On the 24th January 2013, a Penal Court in Paris judged Laurent Leylekian, former editor of “France-Armenie”, and former Executive Director of the European-Armenian Federation for Justice and Democracy, for an op-ed written on the then-available website of this magazine entitled “Martz Attaque !”. The pun of this title was playing with the spouse name of the plaintiff Sirma Oran-Martz, a Turkish-originated lady who once aimed at playing a political role as a municipal counsellor in Villeurbanne, a large city close to Lyon in France.
The op-ed of Laurent Leylekian heavily referred to some classical sci-fi motion pictures such as “Mars Attacks”, “E.T.”, “the Gremlins”, “the Empire strikes back” or “War of the Worlds” to denounce the attempt made by notorious genocide deniers to impose their denialist convictions on the French political scene.
The trial turned to a fiasco for Sirma Oran-Martz. After having recalled the context in which this op-ed was written, The Chairman of the Court asked Laurent Leylekian to provide some explanations. The defendant explained that this article just denounced proved facts such as the participation of Oran-Martz to a mass protest aiming at denying the Armenian Genocide and the judgement of a previous case lost by Mrs Oran against Jean-Paul Bret, the Mayor of Villeurbanne, a city near Lyon,. In this previous verdict, the Court mentioned a “powerful, wicked and sophisticated form of denial”, a term recalled by Leylekian’s op-ed.
Laurent Leylekian also claimed that the other parts of the article were just personal and critical opinions based on the freedom of speech, so that the allegation of defamation claimed by Oran-Martz was mainly void. He concluded saying that the Genocide deniers were just attempting to shift the battle they lost on the political arena to the judicial scene .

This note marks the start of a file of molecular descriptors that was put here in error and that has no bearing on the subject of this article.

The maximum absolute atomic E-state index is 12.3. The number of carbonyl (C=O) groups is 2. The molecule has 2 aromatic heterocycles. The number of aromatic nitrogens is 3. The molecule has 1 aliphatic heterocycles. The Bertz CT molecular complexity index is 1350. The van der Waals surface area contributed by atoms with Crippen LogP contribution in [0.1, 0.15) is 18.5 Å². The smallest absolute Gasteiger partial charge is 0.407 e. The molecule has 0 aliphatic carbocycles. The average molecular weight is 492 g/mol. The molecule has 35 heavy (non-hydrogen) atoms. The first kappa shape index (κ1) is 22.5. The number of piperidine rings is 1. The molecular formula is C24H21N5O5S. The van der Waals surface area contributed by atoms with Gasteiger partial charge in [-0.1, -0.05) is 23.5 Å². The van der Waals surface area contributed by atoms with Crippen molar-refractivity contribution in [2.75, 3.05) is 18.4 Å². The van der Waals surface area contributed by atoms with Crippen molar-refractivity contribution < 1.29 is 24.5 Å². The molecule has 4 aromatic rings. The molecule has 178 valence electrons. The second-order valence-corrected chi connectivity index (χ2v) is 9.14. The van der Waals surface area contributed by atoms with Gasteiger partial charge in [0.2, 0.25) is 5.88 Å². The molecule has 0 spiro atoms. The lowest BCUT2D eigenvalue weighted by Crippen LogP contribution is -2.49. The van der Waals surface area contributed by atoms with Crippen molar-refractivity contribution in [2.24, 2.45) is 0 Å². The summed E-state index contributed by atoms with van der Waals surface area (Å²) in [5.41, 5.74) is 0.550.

Mr Leylekian called 3 witnesses Mr François Rochebloine, MP, and author of the text of recognition of the Armenian Genocide by the French National Assembly in 2001, Mr Yves Ternon, a renowned French expert on Genocide and Denial, and Mrs Hilda Tchoboian, the former chairwoman of the European-Armenian Federation for Justice and Democracy and well-known political leader in Lyon’s area. Acting as a character witness, Mr Rochebloine testified that Mr Leylekian was absolutely not the violent and aggressive character described by the plaintiff but that he is on a contrary a thoughtful and calm person.
Mr Ternon explained what was the Armenian Genocide and the wicked ways used to deny it such as pointless and delusive “dialogues” established to indefinitely postpone any acknowledgment. He especially confirmed that the term “negationnist” (denialist) are applied by scholars to those who deny the Armenian Genocide as for the Holocaust. This point was contested by the plaintiff.
Last, Mrs Tchoboian confirmed the actuality of an assertion written by Mr Leylekian in his column, i.e. that Mrs Oran-Martz challenged her just after the Bret’s trial saying: “it’s only the first round”, hence disclosing her long-term strategy.